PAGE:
Designing robust underwater superoleophobic microstructures on copper substrates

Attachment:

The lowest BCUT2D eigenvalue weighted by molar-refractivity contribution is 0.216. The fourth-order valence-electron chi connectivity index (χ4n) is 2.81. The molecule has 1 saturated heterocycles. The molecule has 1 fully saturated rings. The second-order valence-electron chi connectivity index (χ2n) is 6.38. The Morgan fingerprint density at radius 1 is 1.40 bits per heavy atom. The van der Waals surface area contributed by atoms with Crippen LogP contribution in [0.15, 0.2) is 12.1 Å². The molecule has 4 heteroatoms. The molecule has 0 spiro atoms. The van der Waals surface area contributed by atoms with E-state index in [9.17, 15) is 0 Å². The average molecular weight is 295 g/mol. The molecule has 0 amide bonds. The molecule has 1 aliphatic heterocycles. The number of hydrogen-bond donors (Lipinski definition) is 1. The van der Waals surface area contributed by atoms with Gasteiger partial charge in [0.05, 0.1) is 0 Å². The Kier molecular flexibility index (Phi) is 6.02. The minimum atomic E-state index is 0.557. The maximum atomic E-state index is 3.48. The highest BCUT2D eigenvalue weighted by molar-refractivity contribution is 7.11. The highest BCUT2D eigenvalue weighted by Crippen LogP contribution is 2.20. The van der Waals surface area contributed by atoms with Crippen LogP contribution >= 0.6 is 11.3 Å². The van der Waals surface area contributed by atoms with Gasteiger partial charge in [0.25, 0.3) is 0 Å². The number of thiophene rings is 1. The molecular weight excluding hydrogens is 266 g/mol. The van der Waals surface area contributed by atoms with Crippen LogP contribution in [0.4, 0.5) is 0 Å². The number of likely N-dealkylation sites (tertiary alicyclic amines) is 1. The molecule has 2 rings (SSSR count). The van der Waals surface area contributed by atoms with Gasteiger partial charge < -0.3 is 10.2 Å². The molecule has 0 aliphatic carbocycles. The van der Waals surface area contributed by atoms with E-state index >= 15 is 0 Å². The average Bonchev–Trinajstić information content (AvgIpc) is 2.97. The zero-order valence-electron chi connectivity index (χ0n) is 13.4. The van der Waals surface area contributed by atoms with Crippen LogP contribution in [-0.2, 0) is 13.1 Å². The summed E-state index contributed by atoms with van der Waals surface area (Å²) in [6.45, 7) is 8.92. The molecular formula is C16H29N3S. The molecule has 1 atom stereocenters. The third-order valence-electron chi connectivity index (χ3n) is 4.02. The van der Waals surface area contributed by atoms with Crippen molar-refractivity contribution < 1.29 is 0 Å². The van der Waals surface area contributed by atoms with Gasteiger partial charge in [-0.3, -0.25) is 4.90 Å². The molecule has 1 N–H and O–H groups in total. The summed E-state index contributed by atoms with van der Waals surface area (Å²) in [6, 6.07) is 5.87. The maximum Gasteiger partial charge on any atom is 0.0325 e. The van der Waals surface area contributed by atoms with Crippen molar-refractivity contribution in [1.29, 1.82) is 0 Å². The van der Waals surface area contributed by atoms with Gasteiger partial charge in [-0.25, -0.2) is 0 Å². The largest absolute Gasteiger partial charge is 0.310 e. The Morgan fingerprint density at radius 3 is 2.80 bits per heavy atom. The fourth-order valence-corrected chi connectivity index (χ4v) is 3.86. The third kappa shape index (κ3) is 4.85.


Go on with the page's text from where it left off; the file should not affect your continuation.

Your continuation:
Recently, surfaces with a robust underwater superoleophobicity have attracted much attention. Although it is recognized that stable microstructures are significant for such surfaces, a clear picture of how microstructural features such as morphology, size, etc. influence their own stability and related wettability is still missing. Herein, three low adhesive underwater superoleophobic copper surfaces with different microstructures (hemispheric, pinecone-like, and honeycomb) were first prepared, and then the stability of these microstructures was examined by a series of physical and chemical damage experiments (sand grain abrasion, corrosion in acid/base solutions, etc.). The results indicate that the hemispheric microstructure is more stable than the other two microstructures and the corresponding surface has a robust underwater superoleophobicity. Theoretical simulation analysis further confirms the experimental results and reveals that different stabilities are ascribed to different stress distributions on these microstructures under an external force due to distinct microstructure shapes. Furthermore, based on the same design strategy, a robust underwater superoleophobic oil/water separation copper mesh film was also prepared. This work provides an insight into the effect of microstructural features on the stability and related underwater oil-repellent properties of superoleophobic copper surfaces, and could provide us with some fresh design ideas for robust superwetting surfaces.